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Smoking Cessation

Smoking causes an estimated 90% of all lung cancer deaths in men and 80% of all lung cancer deaths in women.

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Want to Quit Using Tobacco?

As part of the high risk lung cancer screening program you are also entitled to a free tobacco dependence assessment.

The Lung Cancer Institute is staffed with trained professionals who understand how difficult it is to quit.

Our program utilizes evidence based tools to assist you with quitting smoking. The program is designed to help you target behavioral modification and create a customized clinical treatment that suits your needs. The combination of these two processes will ensure a successful and supportive method towards quitting nicotine addiction – the single most important step to living a healthy lifestyle.

The length of the program varies with each individual and their commitment to the success in quitting.

Participants receive:

  • Counseling from a trained Tobacco Treatment Specialist.
  • A customized quit smoking plan to meet your needs.
  • Ongoing individual or group counseling.
  • Educational information on the latest prescription and non-prescription smoking medications.

Risk of Continued Smoking

  • Cigarette smoking accounts for an estimated 443,000 deaths, or nearly one of every five deaths, each year in the US.
  • More deaths are caused each year by tobacco use than by all deaths from human immunodeficiency virus (HIV), illegal drug use, alcohol use, motor vehicle injuries, suicides, and murders combined.
  • Smoking causes an estimated 90% of all lung cancer deaths in men and 80% of all lung cancer deaths in women.
  • An estimated 90% of all deaths from chronic obstructive lung disease are caused by smoking.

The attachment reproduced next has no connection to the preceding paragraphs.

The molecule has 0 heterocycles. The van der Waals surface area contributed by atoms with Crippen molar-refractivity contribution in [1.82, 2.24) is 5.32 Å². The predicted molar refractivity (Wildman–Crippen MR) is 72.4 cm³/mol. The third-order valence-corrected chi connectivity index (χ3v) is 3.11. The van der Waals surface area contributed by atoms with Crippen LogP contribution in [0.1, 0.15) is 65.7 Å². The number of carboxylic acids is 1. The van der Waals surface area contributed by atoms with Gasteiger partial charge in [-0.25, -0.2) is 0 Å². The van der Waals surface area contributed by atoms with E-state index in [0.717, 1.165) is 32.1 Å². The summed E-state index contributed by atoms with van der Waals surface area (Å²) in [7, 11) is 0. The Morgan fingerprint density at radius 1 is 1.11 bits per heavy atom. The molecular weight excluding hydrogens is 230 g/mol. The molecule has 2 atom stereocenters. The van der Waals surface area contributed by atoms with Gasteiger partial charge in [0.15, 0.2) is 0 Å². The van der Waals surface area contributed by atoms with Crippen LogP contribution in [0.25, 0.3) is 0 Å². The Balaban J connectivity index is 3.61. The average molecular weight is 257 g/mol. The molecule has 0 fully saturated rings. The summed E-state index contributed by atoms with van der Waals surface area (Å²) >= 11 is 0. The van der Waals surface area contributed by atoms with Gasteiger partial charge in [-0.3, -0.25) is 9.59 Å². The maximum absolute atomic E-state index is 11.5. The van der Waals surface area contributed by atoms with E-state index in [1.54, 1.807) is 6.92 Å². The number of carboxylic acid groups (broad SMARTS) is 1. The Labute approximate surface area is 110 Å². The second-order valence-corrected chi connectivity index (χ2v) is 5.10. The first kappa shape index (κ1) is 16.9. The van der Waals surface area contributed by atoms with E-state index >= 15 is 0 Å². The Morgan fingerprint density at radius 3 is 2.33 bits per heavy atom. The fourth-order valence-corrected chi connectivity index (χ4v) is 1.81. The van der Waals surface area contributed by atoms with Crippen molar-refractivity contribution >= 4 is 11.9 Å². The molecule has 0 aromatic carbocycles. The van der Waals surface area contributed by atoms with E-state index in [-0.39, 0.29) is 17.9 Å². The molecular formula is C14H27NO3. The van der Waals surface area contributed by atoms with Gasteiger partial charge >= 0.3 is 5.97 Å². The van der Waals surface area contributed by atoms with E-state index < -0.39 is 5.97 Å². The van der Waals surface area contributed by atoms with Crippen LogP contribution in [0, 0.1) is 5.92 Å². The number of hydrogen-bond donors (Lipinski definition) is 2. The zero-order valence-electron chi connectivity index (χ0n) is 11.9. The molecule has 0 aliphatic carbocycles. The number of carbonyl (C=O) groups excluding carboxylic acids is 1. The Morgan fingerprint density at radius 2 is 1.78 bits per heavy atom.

Benefits of Quitting Smoking

  • Your body will begin to repair itself as soon as you stop smoking – and you’ll go on feeling the health benefits for the rest of your life.
  • 20 minutes after stopping your blood pressure and pulse rate will return to normal. Circulation improves in hands and feet, making them warmer.
  • 8 hours after stopping nicotine and carbon monoxide levels in the blood will be cut by half and oxygen levels will return to normal. Chances of heart attack start to fall.
  • 24 hours after stopping the level of carbon monoxide in your body will be that of a non-smoker and your lungs will start to clear out mucus and other smoking debris.
  • 48 hours after stopping your body is becoming free of nicotine and your sense of taste and smell is improving
  • 72 hours after stopping you should be breathing more easily. Airway passages in the lungs begin to relax. Energy levels increase.

At 5 years smoke-free:

  • From 5 to 15 years after quitting tobacco, stroke risk is reduced to that of people who have never smoked.

At 10 years smoke-free:

  • Risk of lung cancer drops to as little as one-half that of continuing smokers
  • Risk of cancer of the mouth, throat, esophagus, bladder, kidney, and pancreas decreases
  • Risk of ulcers decreases

At 15 years smoke-free:

  • Risk of coronary heart disease is now similar to that of people who have never smoked
  • Risk of death returns to nearly the level of people who have never smoked